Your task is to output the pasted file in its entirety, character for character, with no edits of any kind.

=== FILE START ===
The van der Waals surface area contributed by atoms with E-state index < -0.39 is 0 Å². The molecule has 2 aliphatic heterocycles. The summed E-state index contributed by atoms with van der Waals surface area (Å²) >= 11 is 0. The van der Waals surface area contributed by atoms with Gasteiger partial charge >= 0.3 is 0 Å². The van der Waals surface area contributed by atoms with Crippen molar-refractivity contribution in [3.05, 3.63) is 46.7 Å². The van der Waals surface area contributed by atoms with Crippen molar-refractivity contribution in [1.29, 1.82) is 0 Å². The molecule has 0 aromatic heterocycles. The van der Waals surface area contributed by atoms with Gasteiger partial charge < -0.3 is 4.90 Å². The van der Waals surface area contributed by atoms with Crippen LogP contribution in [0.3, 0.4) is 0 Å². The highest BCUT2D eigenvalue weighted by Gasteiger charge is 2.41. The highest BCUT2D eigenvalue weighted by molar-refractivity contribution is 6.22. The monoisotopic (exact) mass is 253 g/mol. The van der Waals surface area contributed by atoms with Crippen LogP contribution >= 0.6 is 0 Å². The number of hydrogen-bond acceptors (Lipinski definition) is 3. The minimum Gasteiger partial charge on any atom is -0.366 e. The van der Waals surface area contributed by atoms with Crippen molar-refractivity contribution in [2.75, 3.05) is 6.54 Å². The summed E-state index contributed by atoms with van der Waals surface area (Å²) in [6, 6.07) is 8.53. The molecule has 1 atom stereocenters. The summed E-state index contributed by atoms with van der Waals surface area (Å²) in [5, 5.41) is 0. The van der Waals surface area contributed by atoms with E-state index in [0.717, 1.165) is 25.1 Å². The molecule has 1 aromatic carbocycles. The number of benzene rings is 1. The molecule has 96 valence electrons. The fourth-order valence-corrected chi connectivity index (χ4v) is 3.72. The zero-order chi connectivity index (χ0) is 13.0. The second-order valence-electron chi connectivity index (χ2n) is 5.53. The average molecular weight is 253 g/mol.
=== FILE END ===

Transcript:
The van der Waals surface area contributed by atoms with E-state index < -0.39 is 0 Å². The molecule has 2 aliphatic heterocycles. The summed E-state index contributed by atoms with van der Waals surface area (Å²) >= 11 is 0. The van der Waals surface area contributed by atoms with Gasteiger partial charge >= 0.3 is 0 Å². The van der Waals surface area contributed by atoms with Crippen molar-refractivity contribution in [3.05, 3.63) is 46.7 Å². The van der Waals surface area contributed by atoms with Crippen molar-refractivity contribution in [1.29, 1.82) is 0 Å². The molecule has 0 aromatic heterocycles. The van der Waals surface area contributed by atoms with Gasteiger partial charge < -0.3 is 4.90 Å². The van der Waals surface area contributed by atoms with Crippen LogP contribution in [0.3, 0.4) is 0 Å². The highest BCUT2D eigenvalue weighted by Gasteiger charge is 2.41. The highest BCUT2D eigenvalue weighted by molar-refractivity contribution is 6.22. The monoisotopic (exact) mass is 253 g/mol. The van der Waals surface area contributed by atoms with Crippen LogP contribution >= 0.6 is 0 Å². The number of hydrogen-bond acceptors (Lipinski definition) is 3. The minimum Gasteiger partial charge on any atom is -0.366 e. The van der Waals surface area contributed by atoms with Crippen molar-refractivity contribution in [2.75, 3.05) is 6.54 Å². The summed E-state index contributed by atoms with van der Waals surface area (Å²) in [6, 6.07) is 8.53. The molecule has 1 atom stereocenters. The summed E-state index contributed by atoms with van der Waals surface area (Å²) in [5, 5.41) is 0. The van der Waals surface area contributed by atoms with E-state index in [0.717, 1.165) is 25.1 Å². The molecule has 1 aromatic carbocycles. The number of benzene rings is 1. The molecule has 96 valence electrons. The fourth-order valence-corrected chi connectivity index (χ4v) is 3.72. The zero-order chi connectivity index (χ0) is 13.0. The second-order valence-electron chi connectivity index (χ2n) is 5.53. The average molecular weight is 253 g/mol.